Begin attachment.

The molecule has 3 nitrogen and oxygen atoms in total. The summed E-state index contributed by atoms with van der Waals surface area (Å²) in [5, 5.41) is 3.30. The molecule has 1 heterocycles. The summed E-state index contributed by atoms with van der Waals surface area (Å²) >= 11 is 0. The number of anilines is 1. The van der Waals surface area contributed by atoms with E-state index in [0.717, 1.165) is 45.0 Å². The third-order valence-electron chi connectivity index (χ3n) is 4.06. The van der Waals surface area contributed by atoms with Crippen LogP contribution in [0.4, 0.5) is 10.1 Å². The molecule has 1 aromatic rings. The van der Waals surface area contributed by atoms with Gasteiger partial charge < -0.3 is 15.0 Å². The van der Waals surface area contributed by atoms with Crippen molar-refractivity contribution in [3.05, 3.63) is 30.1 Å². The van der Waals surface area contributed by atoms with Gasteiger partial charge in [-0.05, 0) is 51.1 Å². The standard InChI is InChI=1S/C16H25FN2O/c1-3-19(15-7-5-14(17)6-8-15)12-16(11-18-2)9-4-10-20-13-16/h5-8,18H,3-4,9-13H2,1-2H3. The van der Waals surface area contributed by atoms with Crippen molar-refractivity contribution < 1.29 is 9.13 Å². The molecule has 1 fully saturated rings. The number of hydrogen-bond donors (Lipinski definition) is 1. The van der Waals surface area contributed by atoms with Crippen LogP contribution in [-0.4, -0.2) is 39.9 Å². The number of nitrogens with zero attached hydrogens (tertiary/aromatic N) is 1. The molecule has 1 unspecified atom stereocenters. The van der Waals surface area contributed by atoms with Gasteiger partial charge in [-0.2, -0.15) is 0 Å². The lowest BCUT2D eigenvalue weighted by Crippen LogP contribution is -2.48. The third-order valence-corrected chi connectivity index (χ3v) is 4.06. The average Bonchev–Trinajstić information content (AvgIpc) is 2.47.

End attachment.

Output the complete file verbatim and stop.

The molecule has 3 nitrogen and oxygen atoms in total. The summed E-state index contributed by atoms with van der Waals surface area (Å²) in [5, 5.41) is 3.30. The molecule has 1 heterocycles. The summed E-state index contributed by atoms with van der Waals surface area (Å²) >= 11 is 0. The number of anilines is 1. The van der Waals surface area contributed by atoms with E-state index in [0.717, 1.165) is 45.0 Å². The third-order valence-electron chi connectivity index (χ3n) is 4.06. The van der Waals surface area contributed by atoms with Crippen LogP contribution in [0.4, 0.5) is 10.1 Å². The molecule has 1 aromatic rings. The van der Waals surface area contributed by atoms with Gasteiger partial charge < -0.3 is 15.0 Å². The van der Waals surface area contributed by atoms with Crippen molar-refractivity contribution in [3.05, 3.63) is 30.1 Å². The van der Waals surface area contributed by atoms with Gasteiger partial charge in [-0.05, 0) is 51.1 Å². The standard InChI is InChI=1S/C16H25FN2O/c1-3-19(15-7-5-14(17)6-8-15)12-16(11-18-2)9-4-10-20-13-16/h5-8,18H,3-4,9-13H2,1-2H3. The van der Waals surface area contributed by atoms with Crippen molar-refractivity contribution < 1.29 is 9.13 Å². The molecule has 1 fully saturated rings. The number of hydrogen-bond donors (Lipinski definition) is 1. The van der Waals surface area contributed by atoms with Crippen LogP contribution in [-0.4, -0.2) is 39.9 Å². The number of nitrogens with zero attached hydrogens (tertiary/aromatic N) is 1. The molecule has 1 unspecified atom stereocenters. The van der Waals surface area contributed by atoms with Gasteiger partial charge in [-0.2, -0.15) is 0 Å². The lowest BCUT2D eigenvalue weighted by Crippen LogP contribution is -2.48. The third-order valence-corrected chi connectivity index (χ3v) is 4.06. The average Bonchev–Trinajstić information content (AvgIpc) is 2.47.